CME: Lean Hog Futures Losing Ground

US - Lean hog futures continued to lose ground in yesterday’s trading, with the June contract down 110 points from the previous close and now some 600 points lower than the contract high in mid March, write Steve Meyer and Len Steiner.
calendar icon 15 April 2016
clock icon 4 minute read

Most of the value erosion has taken place in the last couple of weeks and a number of factors appear to have contributed to the reassessment of the price potential. First, there was the USDA Hogs and Pig report at the end of March.

On the face of it the report did not contain any significant bearish surprises. But it contained some inconsistencies, on of them being the number of pigs saved per litter during Dec-Feb. This likely caused some in the market to question whether the report undercounted the pig crop, and thus the supply potential for the summer months.

Then, the “strong belly demand” thesis was significantly undermined in late March and early April. In mid March the pork belly primal was priced around $130/cwt, almost double the price from the previous year.

A few days later the belly primal had jumped to $137/cwt and it appeared it would be in the low 140s by early April and probably around $160 by early June given the seasonal trend. But belly values have stalled, they drifted back to the mid 120s and last night were quoted at around $130.

The pullback in pork belly prices has some immediate impact on the current value of the pork cutout, removing about $2 in potential value. But more importantly, we think, it has undermined the $160 price target for June, with prices in the low to mid $140s now a more probable target. The difference of $20 removes about $3 from the implied carcass value in early June and helps explain some recent weakness. Other components of the hog carcass so far have been tracking in line with expectations.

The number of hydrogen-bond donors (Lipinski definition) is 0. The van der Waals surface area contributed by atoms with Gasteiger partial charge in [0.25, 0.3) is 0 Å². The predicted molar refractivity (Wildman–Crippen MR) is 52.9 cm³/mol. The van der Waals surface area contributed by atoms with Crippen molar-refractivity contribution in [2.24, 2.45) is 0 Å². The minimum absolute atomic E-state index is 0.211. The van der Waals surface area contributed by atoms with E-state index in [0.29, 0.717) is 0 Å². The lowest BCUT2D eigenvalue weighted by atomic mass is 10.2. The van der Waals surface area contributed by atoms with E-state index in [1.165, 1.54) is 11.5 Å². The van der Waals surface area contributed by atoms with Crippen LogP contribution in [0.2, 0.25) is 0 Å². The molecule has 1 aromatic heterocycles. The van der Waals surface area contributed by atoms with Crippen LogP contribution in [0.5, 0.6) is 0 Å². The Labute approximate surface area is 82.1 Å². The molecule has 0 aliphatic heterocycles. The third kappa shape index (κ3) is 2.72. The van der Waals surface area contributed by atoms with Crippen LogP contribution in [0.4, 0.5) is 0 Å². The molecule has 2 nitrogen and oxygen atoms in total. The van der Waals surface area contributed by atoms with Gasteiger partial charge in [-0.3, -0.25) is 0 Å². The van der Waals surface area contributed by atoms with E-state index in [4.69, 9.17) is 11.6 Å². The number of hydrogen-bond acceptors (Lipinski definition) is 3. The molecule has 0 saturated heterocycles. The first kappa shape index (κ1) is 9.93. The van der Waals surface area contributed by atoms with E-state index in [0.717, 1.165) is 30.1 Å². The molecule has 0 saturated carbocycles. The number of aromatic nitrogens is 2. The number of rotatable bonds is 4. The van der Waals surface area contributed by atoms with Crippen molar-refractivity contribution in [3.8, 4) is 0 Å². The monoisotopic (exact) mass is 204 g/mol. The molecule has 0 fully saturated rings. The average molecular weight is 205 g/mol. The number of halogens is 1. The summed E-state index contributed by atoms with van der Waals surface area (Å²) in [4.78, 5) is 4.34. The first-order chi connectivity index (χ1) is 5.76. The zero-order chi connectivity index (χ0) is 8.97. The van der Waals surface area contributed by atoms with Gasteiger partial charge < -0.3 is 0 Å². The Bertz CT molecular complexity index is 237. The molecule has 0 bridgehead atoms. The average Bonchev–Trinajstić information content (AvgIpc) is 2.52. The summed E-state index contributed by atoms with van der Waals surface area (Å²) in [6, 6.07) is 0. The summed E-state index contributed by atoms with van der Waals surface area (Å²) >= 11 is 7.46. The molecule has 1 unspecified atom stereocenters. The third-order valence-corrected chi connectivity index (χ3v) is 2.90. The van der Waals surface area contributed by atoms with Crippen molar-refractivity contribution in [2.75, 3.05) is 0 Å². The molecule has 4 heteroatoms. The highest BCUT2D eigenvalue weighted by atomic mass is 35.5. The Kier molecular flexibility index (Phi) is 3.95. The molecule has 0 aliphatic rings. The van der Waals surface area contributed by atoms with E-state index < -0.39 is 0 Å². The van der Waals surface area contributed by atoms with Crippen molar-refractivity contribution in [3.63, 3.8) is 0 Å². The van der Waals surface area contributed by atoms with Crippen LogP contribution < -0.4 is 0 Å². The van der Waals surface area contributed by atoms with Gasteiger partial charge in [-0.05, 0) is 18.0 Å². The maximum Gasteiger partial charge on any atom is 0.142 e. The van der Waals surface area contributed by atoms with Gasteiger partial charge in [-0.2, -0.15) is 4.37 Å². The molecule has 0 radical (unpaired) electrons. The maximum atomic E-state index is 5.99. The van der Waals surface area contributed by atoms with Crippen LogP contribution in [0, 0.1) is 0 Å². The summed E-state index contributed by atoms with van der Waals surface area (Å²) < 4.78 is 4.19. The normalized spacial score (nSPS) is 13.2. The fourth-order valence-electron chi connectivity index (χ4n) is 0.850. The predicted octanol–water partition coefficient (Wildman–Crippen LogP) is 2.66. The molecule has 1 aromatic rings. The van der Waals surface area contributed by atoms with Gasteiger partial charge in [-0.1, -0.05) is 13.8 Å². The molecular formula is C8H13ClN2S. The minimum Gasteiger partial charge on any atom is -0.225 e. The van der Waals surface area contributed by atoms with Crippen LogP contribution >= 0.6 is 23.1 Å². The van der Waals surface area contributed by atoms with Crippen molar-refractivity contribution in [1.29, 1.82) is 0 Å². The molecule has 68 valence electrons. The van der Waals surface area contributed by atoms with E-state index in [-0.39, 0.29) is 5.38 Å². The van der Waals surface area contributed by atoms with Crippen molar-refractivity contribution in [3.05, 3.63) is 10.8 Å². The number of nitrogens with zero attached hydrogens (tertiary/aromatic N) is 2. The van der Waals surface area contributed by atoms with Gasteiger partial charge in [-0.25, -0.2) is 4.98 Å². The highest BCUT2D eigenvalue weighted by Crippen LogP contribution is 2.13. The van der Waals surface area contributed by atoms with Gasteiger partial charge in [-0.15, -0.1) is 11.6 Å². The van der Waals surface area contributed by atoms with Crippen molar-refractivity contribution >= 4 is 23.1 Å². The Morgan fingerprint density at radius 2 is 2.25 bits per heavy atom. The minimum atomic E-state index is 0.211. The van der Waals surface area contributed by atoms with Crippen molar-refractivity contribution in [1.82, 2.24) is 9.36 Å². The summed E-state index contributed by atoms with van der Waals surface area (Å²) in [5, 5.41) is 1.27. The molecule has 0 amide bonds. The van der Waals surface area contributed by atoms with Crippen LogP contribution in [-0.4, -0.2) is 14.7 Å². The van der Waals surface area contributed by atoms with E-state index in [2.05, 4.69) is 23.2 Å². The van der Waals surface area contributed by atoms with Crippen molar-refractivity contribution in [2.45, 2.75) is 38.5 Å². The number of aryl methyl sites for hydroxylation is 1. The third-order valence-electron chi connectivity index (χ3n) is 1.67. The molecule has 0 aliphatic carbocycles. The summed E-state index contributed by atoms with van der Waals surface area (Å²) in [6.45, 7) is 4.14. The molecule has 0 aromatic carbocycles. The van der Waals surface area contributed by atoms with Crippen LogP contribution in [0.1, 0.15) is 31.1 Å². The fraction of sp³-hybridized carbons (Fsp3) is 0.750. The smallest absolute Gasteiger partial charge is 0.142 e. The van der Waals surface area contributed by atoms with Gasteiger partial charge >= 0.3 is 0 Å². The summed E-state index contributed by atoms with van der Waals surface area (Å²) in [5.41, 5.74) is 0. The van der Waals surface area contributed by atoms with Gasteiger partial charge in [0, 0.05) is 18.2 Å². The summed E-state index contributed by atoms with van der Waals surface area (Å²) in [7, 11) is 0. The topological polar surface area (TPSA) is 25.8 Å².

Loins are weak but they should improve considerably by late April as retail demand picks up while slaughter numbers decline. Ham prices so far have performed as expected, with prices weak after Easter but slowly gaining ground in the last few days and likely higher by May as slaughter numbers decline.

In addition to the dynamics in the pork product market, two other points are worth noting. Pork exports were quite positive in Q1 but the pace of growth appeared to slow down in March. Exports to China have been quite strong but a number of other markets, including Mexico, have underperformed. Comparisons to April last year will be skewed by the pork situation last year.

Needless to say, the pace of exports in Q2 will be a critical factor for pork and hog prices over the summer months. The US dollar index jumped the last two days, which may have been a bearish factor for both hogs and cattle.

Still, it remains much lower than it was earlier in the year. Then there is the supply of hogs coming to market in May and early June. The Easter holiday and some plant closures in the last two weeks have kept slaughter under last year and this has showed up in hog weights, which increased in late March. As producers get caught up in their marketings weights should stabilize. But this is one of those indicators that bears watching.

Supplies of hogs on the ground should be plentiful and if weights remain high through May, this would have negative implications for the summer market. Hog imports from Canada remain above year ago levels.

The official monthly statistics showed imports of Canadian hogs in the first two months of the year were up 9% from a year ago. This supply already adds to pork imports from Canada, which are also up. Indeed, the latest USDA WASDE report highlighted this fact. While US pork exports were revised higher by about 100 million pounds, imports were also revised higher by 80 million, thus offse?ng much of the gain. Bottom line: US pork supplies remain plentiful and futures are likely to react quite negatively to any potential signs of faltering demand.

© 2000 - 2022 - Global Ag Media. All Rights Reserved | No part of this site may be reproduced without permission.